This thesis is an ethnographic exploration of the people of the Drakensberg Mountains of KwaZulu-Natal, South Africa that trace Zulu and San or Bushmen ancestry. I found that as these people attempt to reclaim rights lost through colonization, assimilation and Apartheid they are creating new rituals and attaching new significance to rock art sites. I also found that the contemporary ethnography of the Drakensberg peoples in general can aid interpretations of the rock art and also challenges established hegemonies of interpretation. The research also challenges the ethnic/cultural distinctions that are assumed to be salient between different peoples of South Africa and adds to the ‘Kalahari debate’ by questioning notions of an either or situation of assimilation or subordination.
The ethno-historical record indicates a much more complex web of relations existed historically than is related in the dominant academic discourses. The extent that these people will be recognised as aboriginal remains to be seen, and currently they are creating social and political links with San organizations with the hopes of future gains and political recognition of their rights and identity.
Reading Modern Ethnographic Photography
A Semiotic Analysis of Kalahari Bushmen Photographs by Paul Weinberg and Sian Dunn.
Kalahari Project Outputs
These outputs have arisen from a long-term research project funded by the National Research Foundation, and the University of KwaZulu-Natal. Smaller grants were made available by the Smithsonian Institution and WennerGrenn for particular projects. (Last updated: 3 October 2012).
Close Encounters with the First Kind
What does Development mean in the Context of Two Bushman Communities in Ngwatle and the Northern Cape?
The aim of this research is to investigate the interaction between the ‘beneficiaries’ of development – the Ngwatle Bushmen in southern Botswana and the Khomani Bushmen in the Northern Cape of South Africa, and the agents of development – local NGOs (Non Government Organisations) and Trusts, whose development programmes are influenced by broader state policy. The development programmes implemented by these organisations affect Bushman rights with regards to public participation in the development process, land, hunting and access to resources and benefits.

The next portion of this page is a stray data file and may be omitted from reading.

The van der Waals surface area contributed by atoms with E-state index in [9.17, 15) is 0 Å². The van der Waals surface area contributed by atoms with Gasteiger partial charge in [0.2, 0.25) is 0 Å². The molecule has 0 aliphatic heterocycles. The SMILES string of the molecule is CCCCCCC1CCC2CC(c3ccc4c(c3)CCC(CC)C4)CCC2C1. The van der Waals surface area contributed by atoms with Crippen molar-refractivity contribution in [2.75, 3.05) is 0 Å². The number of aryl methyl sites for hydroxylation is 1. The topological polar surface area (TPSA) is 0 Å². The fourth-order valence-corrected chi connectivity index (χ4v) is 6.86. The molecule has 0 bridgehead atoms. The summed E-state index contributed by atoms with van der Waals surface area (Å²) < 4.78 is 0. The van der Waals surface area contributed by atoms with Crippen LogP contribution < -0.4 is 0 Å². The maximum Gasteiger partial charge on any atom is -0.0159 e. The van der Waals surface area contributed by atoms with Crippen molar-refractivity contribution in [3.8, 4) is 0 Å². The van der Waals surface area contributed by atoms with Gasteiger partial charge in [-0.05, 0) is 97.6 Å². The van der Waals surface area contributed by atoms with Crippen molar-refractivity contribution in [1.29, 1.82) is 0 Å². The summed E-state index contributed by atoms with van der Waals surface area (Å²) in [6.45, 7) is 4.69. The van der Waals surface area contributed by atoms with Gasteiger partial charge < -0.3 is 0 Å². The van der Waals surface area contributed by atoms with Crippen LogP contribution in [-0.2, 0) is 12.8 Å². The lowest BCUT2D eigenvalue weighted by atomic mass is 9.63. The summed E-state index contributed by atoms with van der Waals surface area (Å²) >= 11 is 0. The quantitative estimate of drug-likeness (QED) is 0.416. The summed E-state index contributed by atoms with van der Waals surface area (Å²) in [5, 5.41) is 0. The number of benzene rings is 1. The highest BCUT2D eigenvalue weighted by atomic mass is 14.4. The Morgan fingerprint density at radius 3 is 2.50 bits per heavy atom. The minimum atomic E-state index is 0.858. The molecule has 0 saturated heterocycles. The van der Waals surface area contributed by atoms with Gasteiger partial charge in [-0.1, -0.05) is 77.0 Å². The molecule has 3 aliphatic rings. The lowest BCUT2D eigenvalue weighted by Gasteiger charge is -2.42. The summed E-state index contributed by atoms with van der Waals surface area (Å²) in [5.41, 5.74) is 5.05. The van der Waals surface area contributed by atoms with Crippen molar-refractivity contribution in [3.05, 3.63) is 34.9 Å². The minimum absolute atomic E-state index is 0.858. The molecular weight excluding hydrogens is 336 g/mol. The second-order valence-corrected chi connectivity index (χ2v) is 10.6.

In discussing these issues this study draws on James Murombedzi’s (2001) proposition that community based natural resource management (CBNRM) programmes that supposedly devolve the management of natural resources to the local population, may be an extension of greater state control over resources. It will investigate the impact of what Steven Robins (2002: 835) calls “double donor vision” on the lives of the Ngwatle and Khomani Bushmen. Donors and NGOs view Bushmen as “both ‘First Peoples’ and modern citizen-in-the-making” (Robins, 2001: 833). He argues that this dual mandate to “promote the ‘cultural survival’ of indigenous people and to socialise them into becoming virtuous modern citizens” (Robins, 2001: 842) contributes to intra-community divisions and conflicts. An overview of the issue of identity as discussed by Anthea Simoes (2001) who tested Stuart Hall’s (1990, 1996, 1997) two models of identity in both communities, is necessary here to frame the discussion of development as being affected by differences in identity construction.
This research therefore seeks to discuss perspectives of the process of development communication and implementation in the two Bushman communities. What type of development occurs and how does this interaction shape perceptions of development amongst the Bushmen?
Different development communication paradigms adopt communication strategies and implementation programmes that best suit their goals. The modernization and dependency/dissociation development paradigms fail to offer mechanisms to facilitate negotiation, conflict resolution and community or individual empowerment (Servaes, 1999). The development support communication (DSC) paradigm and to a larger degree the ‘another development’ paradigm, in contrast, encourage local people to actively participate in the search for solutions to development problems as perceived and experienced by them (Ansah, 1992). This research aims to illustrate, however, that these different development paradigms exist alongside each other in the field – this adds to the ‘messiness’ of development in practice.